There are many reasons why people start to experiment with drugs, whether it is out of curiosity, to ease stress or depression, through peer pressure or through an attempt to improve physical performance. Often this behaviour is a one-off or an infrequent activity, but there is no specific point at which drug using becomes an addiction. Drugs can be classified as illegal, prescription or as legal highs.
Drug use is classed as an addiction when a person becomes dependent on the drug. This means the drug taking interferes with ‘normal life’, affecting the person’s health and wellbeing, and their personality, along with important relationships, may change. Their performance at work or school may suffer and they may become fully immersed in the cycle of dependence.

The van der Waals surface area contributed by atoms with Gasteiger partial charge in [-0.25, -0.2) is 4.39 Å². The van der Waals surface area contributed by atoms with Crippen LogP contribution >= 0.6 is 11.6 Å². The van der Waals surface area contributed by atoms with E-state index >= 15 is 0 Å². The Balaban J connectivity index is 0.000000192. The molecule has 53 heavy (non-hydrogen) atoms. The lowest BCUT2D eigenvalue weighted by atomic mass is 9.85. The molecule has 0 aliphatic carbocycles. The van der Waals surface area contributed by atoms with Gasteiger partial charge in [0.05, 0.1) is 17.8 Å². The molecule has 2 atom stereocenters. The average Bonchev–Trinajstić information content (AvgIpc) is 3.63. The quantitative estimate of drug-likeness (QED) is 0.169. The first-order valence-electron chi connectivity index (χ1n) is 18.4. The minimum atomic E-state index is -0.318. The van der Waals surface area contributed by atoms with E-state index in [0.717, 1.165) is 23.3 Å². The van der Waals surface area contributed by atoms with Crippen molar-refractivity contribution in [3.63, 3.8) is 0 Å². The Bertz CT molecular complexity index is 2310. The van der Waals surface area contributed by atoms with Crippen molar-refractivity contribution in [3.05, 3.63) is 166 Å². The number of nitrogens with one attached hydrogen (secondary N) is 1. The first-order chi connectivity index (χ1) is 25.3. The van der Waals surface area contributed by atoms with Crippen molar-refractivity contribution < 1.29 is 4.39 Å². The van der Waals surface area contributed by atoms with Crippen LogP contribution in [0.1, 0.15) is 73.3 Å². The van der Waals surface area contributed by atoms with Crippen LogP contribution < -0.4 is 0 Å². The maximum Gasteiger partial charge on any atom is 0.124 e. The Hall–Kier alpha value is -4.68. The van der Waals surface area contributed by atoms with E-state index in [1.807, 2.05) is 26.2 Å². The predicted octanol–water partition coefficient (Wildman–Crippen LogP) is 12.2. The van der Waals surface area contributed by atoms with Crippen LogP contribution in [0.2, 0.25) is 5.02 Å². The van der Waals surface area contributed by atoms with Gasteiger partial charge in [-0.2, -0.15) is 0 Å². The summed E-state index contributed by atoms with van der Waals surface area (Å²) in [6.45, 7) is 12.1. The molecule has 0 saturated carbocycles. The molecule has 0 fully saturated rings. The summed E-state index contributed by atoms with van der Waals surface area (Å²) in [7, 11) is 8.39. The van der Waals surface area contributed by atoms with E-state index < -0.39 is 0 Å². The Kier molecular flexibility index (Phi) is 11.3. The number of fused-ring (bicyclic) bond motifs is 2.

Drug addiction is a complex illness characterized by intense and, at times, uncontrollable drug cravings, along with compulsive drug seeking and use that persists even in the face of devastating consequences. Addiction is a brain disease that affects multiple brain circuits, including those involved in reward and motivation, learning and memory, and inhibitory control over behaviour.
Counselling for addictions is a specialist area and what we recommend can depend on how long the person has been addicted and to what. CBT seeks to help clients recognise, avoid and cope with the situations in which they are most likely to abuse drugs.